A Lease on Her Life

My Dear Friends,

How do you calculate the cost of war, what are the consequences – the toll it takes on peoples lives? Below you will read the story of a young woman who's whole life has been changed by the experience. I hope that all of us upon reading this tragic story will resolve to remember Jennifer in our prayers. The cost has just been too high for her to bare alone. She like all of the victims of this insane war, need our help, our prayers daily, to help mend the lives that have been torn apart.

May God's Love and Healing be with all these young men and women that suffer from this conflict.


Carl Azcar



    A Lease on Her Life
    By Maya Schenwar
    t r u t h o u t | Report

    Friday 25 January 2008

Jennifer Pacanowski joined the Army to climb out of debt. She ended up in the hole.



     It was July 2004 and Jennifer Pacanowski was headed home to Pennsylvania after six months as a medic in Iraq. Like most other soldiers in the Army, she had two weeks at home to "rest and relax" before returning to the combat zone. "It's kind of a vacation from war," she says.


    But for Pacanowski, this summer vacation did not involve vegging in front of the TV or lazing on the beach; she didn't waste a moment of her break. She visited the people she was close to, spent a few days in Wildwood, New Jersey, "reliving a childhood vacation," and hosted a big barbecue for her friends and family.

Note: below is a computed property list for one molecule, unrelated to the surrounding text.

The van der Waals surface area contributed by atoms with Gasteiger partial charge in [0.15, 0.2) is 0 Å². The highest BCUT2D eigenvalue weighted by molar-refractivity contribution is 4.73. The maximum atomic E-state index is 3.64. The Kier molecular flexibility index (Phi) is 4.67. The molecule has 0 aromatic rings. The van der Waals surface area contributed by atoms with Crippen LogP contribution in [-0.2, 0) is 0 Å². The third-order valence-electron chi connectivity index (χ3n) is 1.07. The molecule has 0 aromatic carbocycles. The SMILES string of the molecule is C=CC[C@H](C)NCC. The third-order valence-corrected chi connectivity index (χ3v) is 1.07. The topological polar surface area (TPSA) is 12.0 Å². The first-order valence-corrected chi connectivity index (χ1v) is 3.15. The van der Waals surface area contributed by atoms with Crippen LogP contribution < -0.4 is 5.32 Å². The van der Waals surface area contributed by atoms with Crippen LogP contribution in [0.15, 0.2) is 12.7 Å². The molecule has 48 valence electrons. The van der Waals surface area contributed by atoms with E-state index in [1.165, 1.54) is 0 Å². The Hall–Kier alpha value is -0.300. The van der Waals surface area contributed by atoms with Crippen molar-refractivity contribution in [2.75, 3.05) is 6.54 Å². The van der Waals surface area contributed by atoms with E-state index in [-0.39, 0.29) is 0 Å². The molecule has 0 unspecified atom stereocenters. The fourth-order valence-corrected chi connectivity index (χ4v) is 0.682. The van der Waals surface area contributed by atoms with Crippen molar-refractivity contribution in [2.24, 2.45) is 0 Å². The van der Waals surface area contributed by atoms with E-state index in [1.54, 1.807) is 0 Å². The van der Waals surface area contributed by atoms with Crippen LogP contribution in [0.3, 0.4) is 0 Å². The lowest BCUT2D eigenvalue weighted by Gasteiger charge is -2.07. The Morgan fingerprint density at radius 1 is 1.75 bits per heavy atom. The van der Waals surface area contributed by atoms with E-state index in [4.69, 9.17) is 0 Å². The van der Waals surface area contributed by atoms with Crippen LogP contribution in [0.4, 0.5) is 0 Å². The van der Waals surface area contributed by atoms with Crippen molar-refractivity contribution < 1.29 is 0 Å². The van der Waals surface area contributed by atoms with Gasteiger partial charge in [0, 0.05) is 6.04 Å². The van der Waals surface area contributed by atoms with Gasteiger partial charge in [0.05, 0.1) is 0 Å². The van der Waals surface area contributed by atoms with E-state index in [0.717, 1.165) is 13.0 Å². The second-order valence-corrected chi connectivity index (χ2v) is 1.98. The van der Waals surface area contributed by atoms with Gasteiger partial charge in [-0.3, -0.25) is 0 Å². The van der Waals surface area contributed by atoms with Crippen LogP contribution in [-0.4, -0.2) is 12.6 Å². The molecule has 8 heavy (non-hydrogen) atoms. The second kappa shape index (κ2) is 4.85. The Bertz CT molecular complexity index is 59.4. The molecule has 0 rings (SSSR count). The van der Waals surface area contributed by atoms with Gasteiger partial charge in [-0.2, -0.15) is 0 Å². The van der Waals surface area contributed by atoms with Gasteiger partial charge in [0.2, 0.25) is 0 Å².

"I didn't think I was ever going to see them again," she says. "I was basically preparing to die."

    Pacanowski joined the Army on April 23, 2003, a month after the Iraq War began. It was a week before the "Mission Accomplished" banner flashed across television screens nationwide, as President Bush announced, "Major combat operations in Iraq have ended. In the Battle of Iraq, the United States and our allies have prevailed." Like many Americans, Pacanowski and her family thought the war was, for the most part, over.

    But by the time of her R & R break in 2004, she could not envision the war's end - nor a way out of her predicament. Her small consolation was that, should she get out of the war alive, she'd be student-loan-free and well on her way to beginning a career in nursing.

    However, three days into R & R, Pacanowski received a letter that turned the horror of her term in Iraq to a pointless hell. It was a notice from the US Army, explaining that the government would not pay off her college loans, despite previous guarantees.